In Canada, a Registered Retirement Savings Plan (“RRSP”) is a plan established to assist Canadians with saving for retirement. Contributions to the plan are generally tax-deductible in the same year and any income earned within the plan is tax-exempt. The Canadian taxation occurs when withdrawals are made from the plan.
To prevent an indefinite tax-deferral on income earned within the RRSP, the plan must be collapsed by the age of 71 – generally either as a full withdrawal or conversion into a Registered Retirement Income Fund (“RRIF”). Once the RRIF is established, an annual minimum withdrawal amount must be paid out from the plan.
With many Canadians moving to Australia, there are Canadian tax implications to consider with holding an RRSP or RRIF as an Australian tax resident, including the following:
- You are permitted to continue holding your RRSP or RRIF even as an Australian resident. However, you should notify your Canadian financial institution about your change in residency status as this will impact the Canadian taxation moving forward.
- The Canadian domestic tax rules provide a 25% Canadian withholding tax on withdrawn RRSP amounts for non-Canadians. However, the Canada-Australia Tax Treaty reduces this Canadian withholding tax to only 15% for Australian residents.
- If the only asset you hold in Canada is your RRSP or RRIF, there will be no annual Canadian tax filings required – the Canadian withholding tax from the financial institution essentially represents your final Canadian tax liability.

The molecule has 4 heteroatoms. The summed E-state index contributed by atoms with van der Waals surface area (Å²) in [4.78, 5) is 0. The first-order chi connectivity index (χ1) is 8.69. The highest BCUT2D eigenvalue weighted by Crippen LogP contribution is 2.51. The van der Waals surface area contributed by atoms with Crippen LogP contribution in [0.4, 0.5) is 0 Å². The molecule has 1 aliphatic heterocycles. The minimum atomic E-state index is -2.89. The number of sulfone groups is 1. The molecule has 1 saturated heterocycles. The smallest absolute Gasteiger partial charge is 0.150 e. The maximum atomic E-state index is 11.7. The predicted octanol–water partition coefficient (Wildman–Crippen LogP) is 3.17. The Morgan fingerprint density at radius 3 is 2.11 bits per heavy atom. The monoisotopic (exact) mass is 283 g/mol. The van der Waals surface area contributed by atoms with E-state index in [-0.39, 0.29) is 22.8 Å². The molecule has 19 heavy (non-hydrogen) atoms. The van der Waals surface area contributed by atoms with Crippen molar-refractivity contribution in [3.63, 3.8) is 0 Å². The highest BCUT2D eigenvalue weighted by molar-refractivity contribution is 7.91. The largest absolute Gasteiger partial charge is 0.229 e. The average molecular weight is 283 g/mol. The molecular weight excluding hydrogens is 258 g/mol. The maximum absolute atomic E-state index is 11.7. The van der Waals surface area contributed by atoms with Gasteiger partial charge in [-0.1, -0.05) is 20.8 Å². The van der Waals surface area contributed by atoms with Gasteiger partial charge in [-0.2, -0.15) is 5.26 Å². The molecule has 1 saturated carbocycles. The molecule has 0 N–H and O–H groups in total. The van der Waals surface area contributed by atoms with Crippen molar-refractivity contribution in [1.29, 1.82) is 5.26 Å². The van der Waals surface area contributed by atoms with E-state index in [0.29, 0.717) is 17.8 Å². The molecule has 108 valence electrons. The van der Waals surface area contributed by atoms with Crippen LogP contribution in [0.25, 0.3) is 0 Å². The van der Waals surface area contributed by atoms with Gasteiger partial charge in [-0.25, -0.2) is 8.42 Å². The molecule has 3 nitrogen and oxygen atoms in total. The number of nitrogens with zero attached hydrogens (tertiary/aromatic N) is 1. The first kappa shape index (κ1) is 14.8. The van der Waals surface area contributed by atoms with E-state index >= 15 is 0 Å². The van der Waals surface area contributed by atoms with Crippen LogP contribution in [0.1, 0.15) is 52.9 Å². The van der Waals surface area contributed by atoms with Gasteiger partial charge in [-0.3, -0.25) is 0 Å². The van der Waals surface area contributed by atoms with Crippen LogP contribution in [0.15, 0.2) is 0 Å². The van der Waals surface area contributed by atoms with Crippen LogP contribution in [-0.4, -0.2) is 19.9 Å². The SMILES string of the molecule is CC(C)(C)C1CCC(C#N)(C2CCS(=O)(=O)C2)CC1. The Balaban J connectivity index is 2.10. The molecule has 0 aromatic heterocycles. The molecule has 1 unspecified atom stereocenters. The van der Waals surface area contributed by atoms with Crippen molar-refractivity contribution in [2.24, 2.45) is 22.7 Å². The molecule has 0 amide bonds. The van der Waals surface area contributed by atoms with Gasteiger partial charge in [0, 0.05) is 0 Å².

- In certain situations, an Australian resident individual may elect to file a Canadian tax income return under section 217 of the Income Tax Act (Canada) to report Canadian-sourced pensions or other benefits. Where the individual’s income level is relatively low and there are tax credits available to be claimed, this can often lead to a refund of some or all of the previously withheld taxes on the pension withdrawal.
- To assist with ongoing cash flow, an application to reduce RRSP and RRIF withholding taxes can be filed with the Canada Revenue Agency where the filing of a section 217 return is expected to be more beneficial for the individual.
- Generally, where an annuitant of an RRSP passes away, the fair market value of the plan is subject to Canadian income taxes in the same year. Exceptions to this immediate taxation can apply, including where a spouse, common-law partner, or financially dependent child is named in the RRSP contract as the beneficiary of the RRSP.